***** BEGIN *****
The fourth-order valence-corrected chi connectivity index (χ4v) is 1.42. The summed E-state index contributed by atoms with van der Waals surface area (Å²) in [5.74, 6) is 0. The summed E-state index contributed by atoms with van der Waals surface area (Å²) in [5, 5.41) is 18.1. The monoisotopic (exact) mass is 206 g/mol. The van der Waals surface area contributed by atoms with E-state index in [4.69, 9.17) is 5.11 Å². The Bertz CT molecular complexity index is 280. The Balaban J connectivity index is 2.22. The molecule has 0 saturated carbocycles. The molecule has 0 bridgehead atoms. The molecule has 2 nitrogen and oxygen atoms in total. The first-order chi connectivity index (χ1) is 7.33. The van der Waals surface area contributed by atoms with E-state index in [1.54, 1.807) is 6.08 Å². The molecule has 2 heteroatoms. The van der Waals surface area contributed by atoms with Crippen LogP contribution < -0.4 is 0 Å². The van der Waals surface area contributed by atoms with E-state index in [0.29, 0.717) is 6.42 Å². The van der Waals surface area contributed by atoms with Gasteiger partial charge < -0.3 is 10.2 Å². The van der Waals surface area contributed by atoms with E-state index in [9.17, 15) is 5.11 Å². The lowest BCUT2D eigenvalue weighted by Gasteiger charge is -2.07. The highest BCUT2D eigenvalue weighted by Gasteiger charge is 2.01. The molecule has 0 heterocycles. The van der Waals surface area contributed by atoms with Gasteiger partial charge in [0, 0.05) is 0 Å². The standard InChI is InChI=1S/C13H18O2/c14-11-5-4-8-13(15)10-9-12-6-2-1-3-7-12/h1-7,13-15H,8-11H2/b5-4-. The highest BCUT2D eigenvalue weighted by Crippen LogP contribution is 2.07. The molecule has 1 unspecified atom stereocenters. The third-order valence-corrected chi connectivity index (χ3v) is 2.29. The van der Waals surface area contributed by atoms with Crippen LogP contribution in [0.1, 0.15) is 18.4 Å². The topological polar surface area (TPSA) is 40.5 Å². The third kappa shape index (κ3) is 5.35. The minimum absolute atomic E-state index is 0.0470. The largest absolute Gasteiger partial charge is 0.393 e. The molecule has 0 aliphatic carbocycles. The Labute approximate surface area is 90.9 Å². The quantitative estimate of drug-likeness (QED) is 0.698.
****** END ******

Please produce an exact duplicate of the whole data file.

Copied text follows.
The fourth-order valence-corrected chi connectivity index (χ4v) is 1.42. The summed E-state index contributed by atoms with van der Waals surface area (Å²) in [5.74, 6) is 0. The summed E-state index contributed by atoms with van der Waals surface area (Å²) in [5, 5.41) is 18.1. The monoisotopic (exact) mass is 206 g/mol. The van der Waals surface area contributed by atoms with E-state index in [4.69, 9.17) is 5.11 Å². The Bertz CT molecular complexity index is 280. The Balaban J connectivity index is 2.22. The molecule has 0 saturated carbocycles. The molecule has 0 bridgehead atoms. The molecule has 2 nitrogen and oxygen atoms in total. The first-order chi connectivity index (χ1) is 7.33. The van der Waals surface area contributed by atoms with E-state index in [1.54, 1.807) is 6.08 Å². The molecule has 2 heteroatoms. The van der Waals surface area contributed by atoms with Crippen LogP contribution < -0.4 is 0 Å². The van der Waals surface area contributed by atoms with E-state index in [0.29, 0.717) is 6.42 Å². The van der Waals surface area contributed by atoms with Gasteiger partial charge < -0.3 is 10.2 Å². The van der Waals surface area contributed by atoms with E-state index in [9.17, 15) is 5.11 Å². The lowest BCUT2D eigenvalue weighted by Gasteiger charge is -2.07. The highest BCUT2D eigenvalue weighted by Gasteiger charge is 2.01. The molecule has 0 heterocycles. The van der Waals surface area contributed by atoms with Gasteiger partial charge in [0, 0.05) is 0 Å². The standard InChI is InChI=1S/C13H18O2/c14-11-5-4-8-13(15)10-9-12-6-2-1-3-7-12/h1-7,13-15H,8-11H2/b5-4-. The highest BCUT2D eigenvalue weighted by Crippen LogP contribution is 2.07. The molecule has 1 unspecified atom stereocenters. The third-order valence-corrected chi connectivity index (χ3v) is 2.29. The van der Waals surface area contributed by atoms with Crippen LogP contribution in [0.1, 0.15) is 18.4 Å². The topological polar surface area (TPSA) is 40.5 Å². The third kappa shape index (κ3) is 5.35. The minimum absolute atomic E-state index is 0.0470. The largest absolute Gasteiger partial charge is 0.393 e. The molecule has 0 aliphatic carbocycles. The Labute approximate surface area is 90.9 Å². The quantitative estimate of drug-likeness (QED) is 0.698.